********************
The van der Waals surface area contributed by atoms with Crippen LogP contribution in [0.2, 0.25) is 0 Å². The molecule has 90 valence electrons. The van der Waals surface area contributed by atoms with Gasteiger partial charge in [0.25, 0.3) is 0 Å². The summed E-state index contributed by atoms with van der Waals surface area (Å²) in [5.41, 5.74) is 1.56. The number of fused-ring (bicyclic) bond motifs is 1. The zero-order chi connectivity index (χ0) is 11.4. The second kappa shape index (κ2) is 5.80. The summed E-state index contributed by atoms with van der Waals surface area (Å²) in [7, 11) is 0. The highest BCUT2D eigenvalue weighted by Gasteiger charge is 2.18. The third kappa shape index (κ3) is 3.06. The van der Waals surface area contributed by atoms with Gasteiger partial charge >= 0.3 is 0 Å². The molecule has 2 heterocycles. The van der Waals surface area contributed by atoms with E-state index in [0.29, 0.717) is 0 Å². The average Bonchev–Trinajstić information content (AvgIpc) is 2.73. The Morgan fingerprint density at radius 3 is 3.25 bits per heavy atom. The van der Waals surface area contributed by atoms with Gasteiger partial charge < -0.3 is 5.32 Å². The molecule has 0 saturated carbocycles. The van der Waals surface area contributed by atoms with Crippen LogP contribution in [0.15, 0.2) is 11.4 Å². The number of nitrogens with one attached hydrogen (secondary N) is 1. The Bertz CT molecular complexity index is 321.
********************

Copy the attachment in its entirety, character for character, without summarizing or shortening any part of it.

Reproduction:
The van der Waals surface area contributed by atoms with Crippen LogP contribution in [0.2, 0.25) is 0 Å². The molecule has 90 valence electrons. The van der Waals surface area contributed by atoms with Gasteiger partial charge in [0.25, 0.3) is 0 Å². The summed E-state index contributed by atoms with van der Waals surface area (Å²) in [5.41, 5.74) is 1.56. The number of fused-ring (bicyclic) bond motifs is 1. The zero-order chi connectivity index (χ0) is 11.4. The second kappa shape index (κ2) is 5.80. The summed E-state index contributed by atoms with van der Waals surface area (Å²) in [7, 11) is 0. The highest BCUT2D eigenvalue weighted by Gasteiger charge is 2.18. The third kappa shape index (κ3) is 3.06. The van der Waals surface area contributed by atoms with Gasteiger partial charge >= 0.3 is 0 Å². The molecule has 2 heterocycles. The van der Waals surface area contributed by atoms with E-state index in [0.29, 0.717) is 0 Å². The average Bonchev–Trinajstić information content (AvgIpc) is 2.73. The Morgan fingerprint density at radius 3 is 3.25 bits per heavy atom. The van der Waals surface area contributed by atoms with Gasteiger partial charge < -0.3 is 5.32 Å². The molecule has 0 saturated carbocycles. The van der Waals surface area contributed by atoms with Crippen LogP contribution in [0.15, 0.2) is 11.4 Å². The number of nitrogens with one attached hydrogen (secondary N) is 1. The Bertz CT molecular complexity index is 321.